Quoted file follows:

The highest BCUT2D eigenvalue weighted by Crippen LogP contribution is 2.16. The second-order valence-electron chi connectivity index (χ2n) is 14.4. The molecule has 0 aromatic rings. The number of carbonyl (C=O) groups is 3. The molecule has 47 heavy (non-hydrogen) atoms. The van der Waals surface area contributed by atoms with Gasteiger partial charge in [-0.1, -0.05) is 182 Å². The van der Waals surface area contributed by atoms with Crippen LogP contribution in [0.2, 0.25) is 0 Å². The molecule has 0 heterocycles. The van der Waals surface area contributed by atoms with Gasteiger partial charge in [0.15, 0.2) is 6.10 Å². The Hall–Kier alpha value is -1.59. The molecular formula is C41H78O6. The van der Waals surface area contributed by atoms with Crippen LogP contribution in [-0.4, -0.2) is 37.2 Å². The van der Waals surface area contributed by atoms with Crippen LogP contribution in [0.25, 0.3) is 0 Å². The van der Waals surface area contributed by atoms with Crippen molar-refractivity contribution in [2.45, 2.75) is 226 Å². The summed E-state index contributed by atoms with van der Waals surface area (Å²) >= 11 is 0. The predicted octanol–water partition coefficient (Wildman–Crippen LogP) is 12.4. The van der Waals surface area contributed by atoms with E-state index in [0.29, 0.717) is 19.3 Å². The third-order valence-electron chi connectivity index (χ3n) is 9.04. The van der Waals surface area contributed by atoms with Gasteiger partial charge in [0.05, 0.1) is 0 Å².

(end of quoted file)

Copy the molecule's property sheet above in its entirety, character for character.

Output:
The highest BCUT2D eigenvalue weighted by Crippen LogP contribution is 2.16. The second-order valence-electron chi connectivity index (χ2n) is 14.4. The molecule has 0 aromatic rings. The number of carbonyl (C=O) groups is 3. The molecule has 47 heavy (non-hydrogen) atoms. The van der Waals surface area contributed by atoms with Gasteiger partial charge in [-0.1, -0.05) is 182 Å². The van der Waals surface area contributed by atoms with Crippen LogP contribution in [0.2, 0.25) is 0 Å². The molecule has 0 heterocycles. The van der Waals surface area contributed by atoms with Gasteiger partial charge in [0.15, 0.2) is 6.10 Å². The Hall–Kier alpha value is -1.59. The molecular formula is C41H78O6. The van der Waals surface area contributed by atoms with Crippen LogP contribution in [-0.4, -0.2) is 37.2 Å². The van der Waals surface area contributed by atoms with Crippen LogP contribution in [0.25, 0.3) is 0 Å². The van der Waals surface area contributed by atoms with Crippen molar-refractivity contribution in [2.45, 2.75) is 226 Å². The summed E-state index contributed by atoms with van der Waals surface area (Å²) >= 11 is 0. The predicted octanol–water partition coefficient (Wildman–Crippen LogP) is 12.4. The van der Waals surface area contributed by atoms with E-state index in [0.29, 0.717) is 19.3 Å². The third-order valence-electron chi connectivity index (χ3n) is 9.04. The van der Waals surface area contributed by atoms with Gasteiger partial charge in [0.05, 0.1) is 0 Å².